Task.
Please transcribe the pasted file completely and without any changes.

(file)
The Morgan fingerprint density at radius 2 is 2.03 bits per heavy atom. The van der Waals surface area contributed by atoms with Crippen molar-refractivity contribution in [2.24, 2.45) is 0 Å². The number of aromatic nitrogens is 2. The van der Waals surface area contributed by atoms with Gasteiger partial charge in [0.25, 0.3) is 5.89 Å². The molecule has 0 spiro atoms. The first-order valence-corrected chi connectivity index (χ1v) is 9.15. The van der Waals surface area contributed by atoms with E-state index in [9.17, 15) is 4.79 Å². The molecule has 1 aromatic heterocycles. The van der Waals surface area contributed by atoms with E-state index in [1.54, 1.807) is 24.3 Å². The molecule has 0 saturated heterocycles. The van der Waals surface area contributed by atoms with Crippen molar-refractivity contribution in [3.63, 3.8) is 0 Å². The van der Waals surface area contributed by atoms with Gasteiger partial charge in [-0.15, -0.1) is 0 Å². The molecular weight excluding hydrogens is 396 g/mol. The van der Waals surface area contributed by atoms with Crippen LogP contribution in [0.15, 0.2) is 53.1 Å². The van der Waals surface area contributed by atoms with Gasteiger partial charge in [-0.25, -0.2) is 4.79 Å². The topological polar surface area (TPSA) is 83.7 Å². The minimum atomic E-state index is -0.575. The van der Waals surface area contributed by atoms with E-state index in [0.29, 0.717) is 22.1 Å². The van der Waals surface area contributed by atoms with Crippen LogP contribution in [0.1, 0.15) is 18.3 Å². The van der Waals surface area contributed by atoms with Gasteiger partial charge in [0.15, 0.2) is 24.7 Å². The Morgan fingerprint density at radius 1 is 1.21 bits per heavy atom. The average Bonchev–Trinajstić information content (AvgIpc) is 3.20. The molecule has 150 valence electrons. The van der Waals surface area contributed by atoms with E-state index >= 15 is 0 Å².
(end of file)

The Morgan fingerprint density at radius 2 is 2.03 bits per heavy atom. The van der Waals surface area contributed by atoms with Crippen molar-refractivity contribution in [2.24, 2.45) is 0 Å². The number of aromatic nitrogens is 2. The van der Waals surface area contributed by atoms with Gasteiger partial charge in [0.25, 0.3) is 5.89 Å². The molecule has 0 spiro atoms. The first-order valence-corrected chi connectivity index (χ1v) is 9.15. The van der Waals surface area contributed by atoms with E-state index in [9.17, 15) is 4.79 Å². The molecule has 1 aromatic heterocycles. The van der Waals surface area contributed by atoms with E-state index in [1.54, 1.807) is 24.3 Å². The molecule has 0 saturated heterocycles. The van der Waals surface area contributed by atoms with Crippen molar-refractivity contribution in [3.63, 3.8) is 0 Å². The van der Waals surface area contributed by atoms with Gasteiger partial charge in [-0.15, -0.1) is 0 Å². The molecular weight excluding hydrogens is 396 g/mol. The van der Waals surface area contributed by atoms with Crippen LogP contribution in [0.15, 0.2) is 53.1 Å². The van der Waals surface area contributed by atoms with Gasteiger partial charge in [-0.25, -0.2) is 4.79 Å². The topological polar surface area (TPSA) is 83.7 Å². The minimum atomic E-state index is -0.575. The van der Waals surface area contributed by atoms with E-state index in [0.29, 0.717) is 22.1 Å². The van der Waals surface area contributed by atoms with Crippen LogP contribution in [0.1, 0.15) is 18.3 Å². The van der Waals surface area contributed by atoms with Gasteiger partial charge in [0.15, 0.2) is 24.7 Å². The Morgan fingerprint density at radius 1 is 1.21 bits per heavy atom. The average Bonchev–Trinajstić information content (AvgIpc) is 3.20. The molecule has 150 valence electrons. The van der Waals surface area contributed by atoms with E-state index >= 15 is 0 Å².